Ford team accuses title winner of race fixing
Craig Lowndes, whose title-winning teammate Jamie Whincup pulled over in the pit lane and let him past for the final pit stop.
FORD'S leading team has accused Holden's V8 Supercars championship-winning squad of race fixing at the season-ending Sydney 500.
According to factory-backed Ford Performance Racing, Triple Eight Holden flagrantly broke the rules by sanctioning a deal between its drivers that enabled Craig Lowndes to win Saturday's first 250-kilometre leg of the two-race event.
Lowndes' title-winning teammate, Jamie Whincup, pulled over in the pit lane and let him past for the final pit stop to help him secure second in the championship.
Ford Performance Racing maintains that the switch, gifting Lowndes a victory that allowed him to narrowly overtake its driver Mark Winterbottom in the points race for title runner-up, was in breach of the rule that bans team orders that affect the outcome of a race.
It claimed that by deliberately sacrificing his pit stop priority, which he had because he was ahead of Lowndes on the track, Whincup flouted rule D25 of the V8 Supercars sporting regulations.
The rule bans ''team orders'' to artificially change the running order of a team's cars to improve one of its driver's position in the championship.
It defines a prohibited team order as ''an instruction to a driver or team member, either verbal or otherwise, the effect of which may interfere with a race result''. If upheld, the breach carries a minimum recommended penalty of exclusion from the race and a fine of $10,000.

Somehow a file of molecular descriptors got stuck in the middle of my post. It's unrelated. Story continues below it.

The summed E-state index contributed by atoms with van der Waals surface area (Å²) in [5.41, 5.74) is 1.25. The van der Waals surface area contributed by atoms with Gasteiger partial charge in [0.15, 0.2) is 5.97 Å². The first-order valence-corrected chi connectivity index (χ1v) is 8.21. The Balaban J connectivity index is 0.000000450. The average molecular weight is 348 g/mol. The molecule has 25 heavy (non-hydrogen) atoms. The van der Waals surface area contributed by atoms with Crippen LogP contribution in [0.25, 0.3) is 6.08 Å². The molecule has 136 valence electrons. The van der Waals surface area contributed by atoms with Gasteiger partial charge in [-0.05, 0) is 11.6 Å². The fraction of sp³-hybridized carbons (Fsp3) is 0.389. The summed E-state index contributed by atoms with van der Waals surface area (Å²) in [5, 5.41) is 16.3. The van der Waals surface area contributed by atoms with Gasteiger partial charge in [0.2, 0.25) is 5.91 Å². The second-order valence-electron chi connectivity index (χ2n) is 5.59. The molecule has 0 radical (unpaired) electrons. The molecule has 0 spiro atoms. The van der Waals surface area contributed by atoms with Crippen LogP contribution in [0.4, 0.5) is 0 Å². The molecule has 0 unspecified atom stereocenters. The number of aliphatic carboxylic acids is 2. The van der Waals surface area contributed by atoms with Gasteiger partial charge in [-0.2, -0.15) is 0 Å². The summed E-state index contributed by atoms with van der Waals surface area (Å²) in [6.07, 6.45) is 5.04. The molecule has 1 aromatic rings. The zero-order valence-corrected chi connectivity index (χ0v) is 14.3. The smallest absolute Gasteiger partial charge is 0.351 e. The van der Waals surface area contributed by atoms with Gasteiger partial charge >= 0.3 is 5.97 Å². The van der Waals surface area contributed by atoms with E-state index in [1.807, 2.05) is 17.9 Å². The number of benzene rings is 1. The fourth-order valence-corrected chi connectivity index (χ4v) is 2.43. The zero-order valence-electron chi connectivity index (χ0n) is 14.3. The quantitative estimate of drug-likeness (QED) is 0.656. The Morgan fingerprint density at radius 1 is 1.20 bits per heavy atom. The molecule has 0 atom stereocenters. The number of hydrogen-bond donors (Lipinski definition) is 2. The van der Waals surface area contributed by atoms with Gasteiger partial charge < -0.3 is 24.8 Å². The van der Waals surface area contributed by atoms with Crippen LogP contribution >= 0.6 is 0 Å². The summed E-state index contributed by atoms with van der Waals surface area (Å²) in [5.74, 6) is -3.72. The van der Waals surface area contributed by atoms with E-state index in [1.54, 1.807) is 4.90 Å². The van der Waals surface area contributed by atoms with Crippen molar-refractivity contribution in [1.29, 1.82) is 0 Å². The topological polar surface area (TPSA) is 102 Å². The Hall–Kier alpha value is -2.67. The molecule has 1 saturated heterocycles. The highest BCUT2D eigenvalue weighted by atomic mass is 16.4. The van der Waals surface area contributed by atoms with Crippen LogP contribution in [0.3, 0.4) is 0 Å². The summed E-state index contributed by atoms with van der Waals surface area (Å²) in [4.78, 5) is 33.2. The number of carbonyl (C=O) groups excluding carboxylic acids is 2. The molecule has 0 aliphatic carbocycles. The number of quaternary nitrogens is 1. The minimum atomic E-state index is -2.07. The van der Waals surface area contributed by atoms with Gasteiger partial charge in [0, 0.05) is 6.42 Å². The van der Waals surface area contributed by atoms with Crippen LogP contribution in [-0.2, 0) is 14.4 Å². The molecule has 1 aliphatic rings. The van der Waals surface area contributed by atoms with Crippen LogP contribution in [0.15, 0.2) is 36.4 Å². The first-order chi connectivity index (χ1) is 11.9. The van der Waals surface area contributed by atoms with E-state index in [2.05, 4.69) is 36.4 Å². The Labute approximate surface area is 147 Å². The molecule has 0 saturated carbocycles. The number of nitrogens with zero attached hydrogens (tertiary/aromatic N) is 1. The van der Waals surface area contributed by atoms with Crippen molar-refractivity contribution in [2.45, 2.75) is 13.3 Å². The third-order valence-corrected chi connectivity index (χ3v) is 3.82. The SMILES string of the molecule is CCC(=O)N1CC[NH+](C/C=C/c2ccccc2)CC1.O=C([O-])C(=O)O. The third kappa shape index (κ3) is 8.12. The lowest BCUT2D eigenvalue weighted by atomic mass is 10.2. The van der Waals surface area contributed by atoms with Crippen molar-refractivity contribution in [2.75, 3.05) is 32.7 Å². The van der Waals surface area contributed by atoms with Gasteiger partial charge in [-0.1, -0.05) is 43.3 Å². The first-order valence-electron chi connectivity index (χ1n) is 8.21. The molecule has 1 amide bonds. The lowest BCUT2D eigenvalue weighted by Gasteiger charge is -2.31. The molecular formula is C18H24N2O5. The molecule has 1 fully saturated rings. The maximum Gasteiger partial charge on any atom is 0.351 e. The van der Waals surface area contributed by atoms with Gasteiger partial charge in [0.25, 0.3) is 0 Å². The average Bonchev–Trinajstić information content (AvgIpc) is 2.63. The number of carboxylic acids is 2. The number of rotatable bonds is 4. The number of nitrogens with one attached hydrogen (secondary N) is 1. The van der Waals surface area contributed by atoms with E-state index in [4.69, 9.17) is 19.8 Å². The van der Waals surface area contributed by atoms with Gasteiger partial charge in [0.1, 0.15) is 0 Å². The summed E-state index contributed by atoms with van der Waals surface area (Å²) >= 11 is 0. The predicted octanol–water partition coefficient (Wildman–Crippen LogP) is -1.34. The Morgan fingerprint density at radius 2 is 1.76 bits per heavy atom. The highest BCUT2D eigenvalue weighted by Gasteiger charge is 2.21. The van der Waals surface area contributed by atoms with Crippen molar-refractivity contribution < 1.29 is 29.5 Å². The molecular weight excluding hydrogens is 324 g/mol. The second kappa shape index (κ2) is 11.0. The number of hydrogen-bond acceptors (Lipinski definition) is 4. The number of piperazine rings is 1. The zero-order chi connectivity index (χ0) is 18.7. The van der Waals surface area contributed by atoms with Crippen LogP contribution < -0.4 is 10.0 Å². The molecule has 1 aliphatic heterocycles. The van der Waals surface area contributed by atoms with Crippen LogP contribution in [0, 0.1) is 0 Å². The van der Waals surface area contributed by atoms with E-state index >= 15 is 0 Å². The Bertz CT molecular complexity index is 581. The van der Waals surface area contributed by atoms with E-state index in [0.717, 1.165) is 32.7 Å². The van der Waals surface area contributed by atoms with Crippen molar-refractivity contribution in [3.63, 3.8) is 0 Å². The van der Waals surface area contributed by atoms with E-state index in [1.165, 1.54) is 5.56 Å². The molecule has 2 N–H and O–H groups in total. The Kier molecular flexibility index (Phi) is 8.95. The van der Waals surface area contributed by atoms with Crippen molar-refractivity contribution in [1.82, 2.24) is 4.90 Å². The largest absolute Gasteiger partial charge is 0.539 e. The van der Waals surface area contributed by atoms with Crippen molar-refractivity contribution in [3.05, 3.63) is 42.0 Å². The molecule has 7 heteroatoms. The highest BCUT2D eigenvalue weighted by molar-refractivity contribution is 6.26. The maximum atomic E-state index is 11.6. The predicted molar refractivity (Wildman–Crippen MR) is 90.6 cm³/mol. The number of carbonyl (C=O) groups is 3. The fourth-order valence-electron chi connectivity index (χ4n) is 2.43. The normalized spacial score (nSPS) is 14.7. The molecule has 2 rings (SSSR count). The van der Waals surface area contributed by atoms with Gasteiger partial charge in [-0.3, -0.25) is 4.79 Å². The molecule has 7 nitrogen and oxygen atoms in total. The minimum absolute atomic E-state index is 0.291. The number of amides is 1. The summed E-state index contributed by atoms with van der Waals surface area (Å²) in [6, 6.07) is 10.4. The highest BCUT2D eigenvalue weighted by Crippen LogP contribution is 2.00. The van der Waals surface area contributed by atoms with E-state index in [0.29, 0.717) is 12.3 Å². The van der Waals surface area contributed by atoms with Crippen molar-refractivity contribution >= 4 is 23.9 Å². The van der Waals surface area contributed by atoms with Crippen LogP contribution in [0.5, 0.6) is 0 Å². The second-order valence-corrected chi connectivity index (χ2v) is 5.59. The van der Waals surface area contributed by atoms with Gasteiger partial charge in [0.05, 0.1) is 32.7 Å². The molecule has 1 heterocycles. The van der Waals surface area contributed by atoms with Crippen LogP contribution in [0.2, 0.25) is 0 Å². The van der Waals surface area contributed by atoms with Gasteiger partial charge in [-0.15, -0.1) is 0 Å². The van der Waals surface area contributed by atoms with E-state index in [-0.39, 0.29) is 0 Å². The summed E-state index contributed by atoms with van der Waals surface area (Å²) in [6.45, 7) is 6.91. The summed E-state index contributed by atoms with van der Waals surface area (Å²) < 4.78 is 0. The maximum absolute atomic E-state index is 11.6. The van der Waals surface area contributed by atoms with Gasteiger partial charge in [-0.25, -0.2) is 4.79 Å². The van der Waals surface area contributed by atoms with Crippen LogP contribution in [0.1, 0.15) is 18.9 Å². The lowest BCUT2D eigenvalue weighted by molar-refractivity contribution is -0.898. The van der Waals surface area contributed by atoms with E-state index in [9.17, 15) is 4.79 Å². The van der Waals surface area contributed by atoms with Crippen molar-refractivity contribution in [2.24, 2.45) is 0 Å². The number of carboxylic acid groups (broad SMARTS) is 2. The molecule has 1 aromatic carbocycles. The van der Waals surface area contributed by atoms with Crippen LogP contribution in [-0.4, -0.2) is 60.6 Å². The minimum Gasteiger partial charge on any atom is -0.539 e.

Race officials investigated the incident after the race and ruled that there had been no infringement, announcing the decision on Sunday morning.
Confident that the V8 Supercars investigating officer, Peter Wollerman, would penalise Lowndes, Ford Performance Racing didn't lodge a protest within half an hour of the race, meaning the decision not to charge Triple Eight could not be challenged.
Outraged by the lack of action, Ford Performance Racing team principal Tim Edwards hit out at Triple Eight, declaring that the orchestrated positional change was the equivalent of rigging a race.
''In horse racing, that would be viewed as race fixing and the rider and trainer would be out for a long time,'' he fumed.
''The rule [D25] is so clear. It says any communication which affects the outcome of the race is a breach of the rules.
''Everyone heard Whincup being told, 'Pull over and let him [Lowndes] past' on their team radio. To say there's no breach of the rules is astounding.
''They gave Whincup an instruction to pull over under the podium according to a premeditated plan. Lowndes won the race because of that. Personally, I don't think that the rule should be in there, but while we have it, we need to abide by it. It can be a grey area, but in this case it is black-and-white, crystal-clear.''
FPR has been Triple Eight's only rival in the V8 championship this year, outpacing its nemesis in the first half of the season.
Lowndes, despite being docked 25 points for a driving infringement early in Saturday's race, secured Triple Eight's 1-2 in the championship by finishing second in Sunday's final leg of the Sydney 500.
Winterbottom was put out of contention by being pushed into a tyre barrier at the first turn soon after the start, eventually finishing second in his partially crippled FPR Falcon.